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Lady Gaga hosted the last big party of fashion week on September 14 by creating “Sleeping With Gaga,” a performance that has uncomfortable similarities with Canadian-Ukranian artist Taras Polataiko’s recent Sleeping Beauty. After drawing a lot of international press and attention, his modern-day fairytale closed at the National Art Museum of Ukraine in Kiev on September 9, five days before her one-night-only performance took place at the Guggenheim Museum in New York.
Fairytales are continually updated to comment on the current times. Gaga used “Sleeping Beauty” to discuss the state of celebrity in the internet age, whereas Polataiko commented not only on the political state of “sleeping” Ukraine post–Orange Revolution but also on the possibilities of a queered fairytale.
In Gaga’s rendition, the mega pop star wore a black dress rather than a classic white one, as in Polataiko’s project. Gaga slept for an hour Thursday evening, positioned on a black raised bed inside a giant mock-up bottle of her new fragrance, Lady Gaga Fame. Outside of the bottle and inside the museum, people spritzed each other with samples of Fame. Visitors were allowed to touch Gaga only through a porthole in the bottle. Her performance was live-streamed, just like Polataiko’s.
In his Sleeping Beauty, a rotation of Ukranian women dressed in white dresses slept on a raised bed inside the museum. Polataiko both guarded the women and documented the performance. Visitors to the exhibition could kiss the women as long as they had signed a contract stating that if a beauty awoke to his or her kiss, the two must marry. In fact, one of the beauties is now on her way to marrying another woman. Lady Gaga, protected inside of her giant perfume bottle of Fame, awoke on her own. Did Lady Gaga rip off of Taras Polataiko?
I spoke with the artist to get his thoughts on this pop culture appropriation of his work. In art, after all, it’s usually the other way around.
Alicia Eler: When you conceived of the Sleeping Beauty project, did you forsee the sort of global success it has attained?
Taras Polataiko: No. I thought it was going to be a normal art show. I was hoping to get a review or two in the art magazines. It’s a very quiet and gentle show after all.
AE: Are you a fan of Lady Gaga’s music? What type of message do you feel this appropriation sends to her fans?
TP: To be honest, I don’t know her music. I know it probably sounds strange and I don’t want to be rude, but it is true. I live a pretty solitary life, and I don’t watch TV or listen to the radio. My musical taste is pretty far from that type of music. I listen to Erik Satie and Tom Waits. I don’t know what message she’s sending, but she’s sending a live stream, just like I did. Surprising? I guess it is surprising in its obviousness. Imitation is the best form of flattery.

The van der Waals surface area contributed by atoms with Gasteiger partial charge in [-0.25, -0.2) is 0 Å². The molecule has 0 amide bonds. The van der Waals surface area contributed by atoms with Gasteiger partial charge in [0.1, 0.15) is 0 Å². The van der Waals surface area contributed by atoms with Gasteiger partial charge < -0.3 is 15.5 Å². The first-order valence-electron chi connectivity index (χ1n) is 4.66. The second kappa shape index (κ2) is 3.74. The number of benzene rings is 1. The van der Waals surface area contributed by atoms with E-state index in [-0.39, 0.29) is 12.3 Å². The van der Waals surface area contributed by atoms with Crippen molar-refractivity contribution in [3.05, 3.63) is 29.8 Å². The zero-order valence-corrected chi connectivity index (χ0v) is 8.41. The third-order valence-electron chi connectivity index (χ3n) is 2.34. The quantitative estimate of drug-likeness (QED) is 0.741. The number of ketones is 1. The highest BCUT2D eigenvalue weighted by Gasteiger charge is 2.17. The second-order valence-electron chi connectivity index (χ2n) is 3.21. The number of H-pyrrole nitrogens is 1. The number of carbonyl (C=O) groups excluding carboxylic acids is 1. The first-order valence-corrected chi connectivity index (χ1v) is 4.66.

AE: Do you feel like Lady Gaga stole your concept?
TP: From what I read in the link a friend sent to me, she was just sleeping in some sort of perfume bottle, and the whole purpose of this “performance” was to sell that new perfume. This is as far from my concept as it can possibly be. There is no money in my piece. Everyone participated voluntarily. It was very important for me ethically and magically. Money spoils the fairytale.
AE: Andy Warhol and Richard Prince became famous for incorporating images from pop culture into their art. What happens when the idea flips and pop culture appropriates an artist’s work?
TP: When artists like Andy Warhol and Richard Prince appropriate pop imagery, it makes you think about the nature of art, images, and their circulation and hierarchy. These artists are making you think about things you wouldn’t have thought about without knowing their work. When pop culture appropriates the work of an artist, there’s nothing left to think about. It’s just sad. It vulgarizes the beauty and the gentle complexity of art. It dumbs it down.
There’s a difference between banal theft and sensitive homage to another artist. The first one kills the beauty and fragility of the original by using its most obvious features without any understanding of its essence. The second one pays homage to the original and takes it further. It preserves the essence of the original and shows something new about it, making us think about it again and again. In short, the first one kills art. The second one extends its life. It’s a difference between brutality and gentleness.
AE: Will you talk to Lady Gaga about this?
TP: I’ve spent all my money making Sleeping Beauty, and I can’t afford the lawyer. And I’m not good at attacking people. I just want to make more good art, and I hope that life will sort things out.
AE: Where do you want to take Sleeping Beauty next?
TP: It would make sense to show it at the Guggenheim now.
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